As XR continues to grow, its relevance outside of entertainment use-cases does too. The technology has caught the attention of the US Central Intelligence Agency, which is now looking to hire an ‘extended reality specialist’.

The CIA is one of the United States’ key intelligence agencies, primarily focused on foreign intelligence and national security. While certainly most associated with spy novels and covert operations, the organization employs some 20,000 individuals, many of whom are focused on information monitoring, retrieval, and analysis.

To aid in its stated mission of being the nation’s “first line of defense,” the CIA is now looking to hire an ‘Extended Reality Specialist’ with an advertised salary between $61,947 and $164,102.

“As an Extended Reality Specialist, you will use your expertise to interact with Agency officers, researchers, and developers to create methods to extend and immerse individuals in their environments. You will have the opportunity to showcase your technical expertise and program management skills to influence the Agency’s technology, while also providing you with the ability to stay abreast of all pertinent AR/VR technologies. This includes, but is not limited to, AR/VR headsets, software development, and cloud infrastructure,” reads the job listing.

Granted, that doesn’t make it particularly clear what one would really do in such a role. But it’s probably not about making the ultimate AR headset with heat vision and magic hacking abilities, or flying through a visual representation of the internet to chase down personified viruses—like we might see in a near-future CIA spy thriller.

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More likely, such a role would leverage XR’s excellent data visualization capabilities to help stakeholders easily collaborate on complex data, especially if it has a 3D or geographic component. There’s also major opportunities to use XR for training—like firearms and mission briefings.

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Ben is the world's most senior professional analyst solely dedicated to the XR industry, having founded Road to VR in 2011—a year before the Oculus Kickstarter sparked a resurgence that led to the modern XR landscape. He has authored more than 3,000 articles chronicling the evolution of the XR industry over more than a decade. With that unique perspective, Ben has been consistently recognized as one of the most influential voices in XR, giving keynotes and joining panel and podcast discussions at key industry events. He is a self-described "journalist and analyst, not evangelist."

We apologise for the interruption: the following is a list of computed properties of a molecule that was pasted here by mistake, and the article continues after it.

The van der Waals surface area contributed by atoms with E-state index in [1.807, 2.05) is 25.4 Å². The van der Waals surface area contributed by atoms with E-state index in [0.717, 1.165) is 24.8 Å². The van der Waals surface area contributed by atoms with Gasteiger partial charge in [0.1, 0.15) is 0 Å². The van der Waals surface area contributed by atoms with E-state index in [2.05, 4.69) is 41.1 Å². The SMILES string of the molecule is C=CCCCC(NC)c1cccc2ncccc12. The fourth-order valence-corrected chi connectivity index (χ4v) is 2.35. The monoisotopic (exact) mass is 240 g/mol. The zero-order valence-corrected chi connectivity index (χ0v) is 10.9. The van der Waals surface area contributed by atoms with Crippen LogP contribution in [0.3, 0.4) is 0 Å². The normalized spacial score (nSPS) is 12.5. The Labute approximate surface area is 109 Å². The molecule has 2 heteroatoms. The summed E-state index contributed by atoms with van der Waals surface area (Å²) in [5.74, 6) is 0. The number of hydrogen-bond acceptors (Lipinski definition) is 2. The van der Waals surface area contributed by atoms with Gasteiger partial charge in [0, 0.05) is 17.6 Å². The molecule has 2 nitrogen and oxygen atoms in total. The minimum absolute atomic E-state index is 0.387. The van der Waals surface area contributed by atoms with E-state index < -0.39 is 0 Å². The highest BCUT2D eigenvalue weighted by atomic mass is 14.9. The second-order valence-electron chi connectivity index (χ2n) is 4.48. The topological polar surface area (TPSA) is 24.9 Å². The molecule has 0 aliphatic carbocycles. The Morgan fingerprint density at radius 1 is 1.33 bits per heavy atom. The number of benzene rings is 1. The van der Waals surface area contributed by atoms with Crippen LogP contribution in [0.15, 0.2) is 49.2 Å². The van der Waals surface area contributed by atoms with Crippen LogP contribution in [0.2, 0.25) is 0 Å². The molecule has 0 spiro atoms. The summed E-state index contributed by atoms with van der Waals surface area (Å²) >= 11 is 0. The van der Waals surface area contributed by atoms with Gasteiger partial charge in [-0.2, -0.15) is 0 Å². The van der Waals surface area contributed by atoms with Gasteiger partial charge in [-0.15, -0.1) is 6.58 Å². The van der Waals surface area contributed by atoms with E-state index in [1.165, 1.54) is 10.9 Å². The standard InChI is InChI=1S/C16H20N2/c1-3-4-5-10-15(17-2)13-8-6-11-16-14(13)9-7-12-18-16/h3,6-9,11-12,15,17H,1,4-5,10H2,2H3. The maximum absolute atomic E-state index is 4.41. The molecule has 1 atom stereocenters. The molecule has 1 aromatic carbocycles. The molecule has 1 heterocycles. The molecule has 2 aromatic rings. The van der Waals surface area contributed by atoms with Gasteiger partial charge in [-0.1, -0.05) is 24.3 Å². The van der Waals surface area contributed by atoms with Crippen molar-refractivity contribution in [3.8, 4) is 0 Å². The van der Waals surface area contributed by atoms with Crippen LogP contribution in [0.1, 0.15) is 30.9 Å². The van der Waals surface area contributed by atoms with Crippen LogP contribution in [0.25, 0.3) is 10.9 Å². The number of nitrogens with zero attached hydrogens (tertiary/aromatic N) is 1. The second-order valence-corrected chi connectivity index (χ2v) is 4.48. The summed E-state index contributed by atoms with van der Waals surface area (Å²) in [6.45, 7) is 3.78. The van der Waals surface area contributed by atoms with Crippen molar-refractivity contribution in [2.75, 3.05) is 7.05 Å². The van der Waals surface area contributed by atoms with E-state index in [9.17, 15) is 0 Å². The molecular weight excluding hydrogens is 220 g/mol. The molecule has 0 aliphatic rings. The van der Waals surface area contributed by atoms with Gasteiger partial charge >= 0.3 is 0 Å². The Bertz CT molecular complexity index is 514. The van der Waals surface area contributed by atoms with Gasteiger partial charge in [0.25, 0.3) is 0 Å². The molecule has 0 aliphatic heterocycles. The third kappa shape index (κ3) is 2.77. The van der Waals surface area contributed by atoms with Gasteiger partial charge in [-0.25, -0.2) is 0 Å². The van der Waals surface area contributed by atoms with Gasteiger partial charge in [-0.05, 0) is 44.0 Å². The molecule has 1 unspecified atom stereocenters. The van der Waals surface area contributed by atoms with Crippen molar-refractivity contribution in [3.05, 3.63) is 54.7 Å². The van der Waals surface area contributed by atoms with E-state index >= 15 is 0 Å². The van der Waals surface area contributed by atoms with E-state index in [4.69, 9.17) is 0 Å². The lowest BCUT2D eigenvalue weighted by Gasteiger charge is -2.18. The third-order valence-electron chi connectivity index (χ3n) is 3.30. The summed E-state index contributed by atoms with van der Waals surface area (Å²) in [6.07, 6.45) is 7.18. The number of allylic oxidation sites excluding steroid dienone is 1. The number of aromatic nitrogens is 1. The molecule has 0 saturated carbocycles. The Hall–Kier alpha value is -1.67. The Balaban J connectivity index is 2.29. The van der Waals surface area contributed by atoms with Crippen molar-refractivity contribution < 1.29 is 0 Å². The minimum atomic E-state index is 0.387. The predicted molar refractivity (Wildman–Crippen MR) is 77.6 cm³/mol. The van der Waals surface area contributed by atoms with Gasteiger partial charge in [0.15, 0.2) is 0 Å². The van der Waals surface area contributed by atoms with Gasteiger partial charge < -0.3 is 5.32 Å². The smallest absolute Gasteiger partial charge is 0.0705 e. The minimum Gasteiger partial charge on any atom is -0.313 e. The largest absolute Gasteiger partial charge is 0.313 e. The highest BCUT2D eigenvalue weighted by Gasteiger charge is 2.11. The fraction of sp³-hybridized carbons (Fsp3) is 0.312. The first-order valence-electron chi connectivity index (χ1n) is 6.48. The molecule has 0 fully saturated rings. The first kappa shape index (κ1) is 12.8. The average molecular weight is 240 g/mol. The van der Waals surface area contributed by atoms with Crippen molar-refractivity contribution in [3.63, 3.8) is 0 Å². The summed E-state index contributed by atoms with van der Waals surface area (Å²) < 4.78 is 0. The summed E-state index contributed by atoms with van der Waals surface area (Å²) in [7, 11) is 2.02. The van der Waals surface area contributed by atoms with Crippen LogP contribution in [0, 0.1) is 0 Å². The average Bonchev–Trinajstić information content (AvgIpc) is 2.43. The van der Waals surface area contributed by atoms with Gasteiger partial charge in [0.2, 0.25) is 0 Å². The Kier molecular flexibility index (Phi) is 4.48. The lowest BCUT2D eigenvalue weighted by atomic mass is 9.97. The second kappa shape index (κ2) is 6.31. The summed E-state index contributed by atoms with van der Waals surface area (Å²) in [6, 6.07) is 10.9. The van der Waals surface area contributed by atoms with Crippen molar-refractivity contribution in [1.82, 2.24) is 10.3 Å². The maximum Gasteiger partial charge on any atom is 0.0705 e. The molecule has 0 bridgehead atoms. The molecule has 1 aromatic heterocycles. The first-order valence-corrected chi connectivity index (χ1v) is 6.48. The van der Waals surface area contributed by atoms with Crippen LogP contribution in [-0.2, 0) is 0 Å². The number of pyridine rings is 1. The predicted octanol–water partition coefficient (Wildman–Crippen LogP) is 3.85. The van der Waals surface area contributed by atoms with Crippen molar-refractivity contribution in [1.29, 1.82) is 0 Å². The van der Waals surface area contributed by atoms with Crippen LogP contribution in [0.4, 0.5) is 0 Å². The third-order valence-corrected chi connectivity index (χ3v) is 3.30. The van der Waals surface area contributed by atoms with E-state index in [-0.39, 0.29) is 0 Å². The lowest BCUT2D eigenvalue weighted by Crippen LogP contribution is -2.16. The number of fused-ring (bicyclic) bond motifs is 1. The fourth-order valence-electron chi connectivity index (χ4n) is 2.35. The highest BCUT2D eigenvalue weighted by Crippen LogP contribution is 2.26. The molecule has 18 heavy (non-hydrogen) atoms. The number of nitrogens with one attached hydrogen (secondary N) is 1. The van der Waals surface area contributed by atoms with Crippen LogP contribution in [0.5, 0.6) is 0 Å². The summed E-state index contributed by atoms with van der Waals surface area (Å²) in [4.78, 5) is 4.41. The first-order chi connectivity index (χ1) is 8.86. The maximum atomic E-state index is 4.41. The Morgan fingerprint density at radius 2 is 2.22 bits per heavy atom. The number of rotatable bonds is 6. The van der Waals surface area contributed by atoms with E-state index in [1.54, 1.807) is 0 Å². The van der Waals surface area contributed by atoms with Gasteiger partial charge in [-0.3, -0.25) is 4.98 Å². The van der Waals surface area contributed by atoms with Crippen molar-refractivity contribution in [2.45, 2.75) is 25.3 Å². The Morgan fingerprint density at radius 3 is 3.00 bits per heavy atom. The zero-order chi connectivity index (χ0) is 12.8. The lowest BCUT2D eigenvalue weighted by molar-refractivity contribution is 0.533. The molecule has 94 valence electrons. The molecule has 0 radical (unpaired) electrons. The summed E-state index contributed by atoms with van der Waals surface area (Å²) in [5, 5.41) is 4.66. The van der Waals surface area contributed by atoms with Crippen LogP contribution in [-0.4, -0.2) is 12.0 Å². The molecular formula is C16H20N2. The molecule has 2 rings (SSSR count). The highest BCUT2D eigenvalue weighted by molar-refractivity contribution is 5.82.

• Messing about with 21st Century torture methods, I dunno ….
    []^ )

  • Symbio

    The job is to chase an idiot with a rainbow Apple logo in VR forums

  • Ad

    Well, this is utterly repulsive.

  • gothicvillas

    Uhh.. pure filth advert

  • Nepenthe

    Sounds like you’d be the lonely weirdo withering in the basement at Langley whose skills are needed about once / year, just waiting for VR/AR/XR to take off in the society so you can finally be provided with resources and a team in order to at long last show the other CIA dudes that XR is important…

    • Cerberus001

      Sounds like you nailed it. I would add youd also be paraded around like a circus primate on a leash and treated like a shiny object that no one knows what to do with.

      • As long as the check clears ….

    • I’d take that job in a nanosecond.

  • I spoke with the CIA at the last SXSW. They showed me they were using XR in training, but every time I had a question, they could not answer. It was a pretty weird experience, because I had the impression that the girl there was calm but could kill me in 7412 ways. I have written about that on my blog, in case someone wants to check it out

    • Nepenthe

      I did. CIA.GOV CAREERS sunglasses. Glad you’re still with us!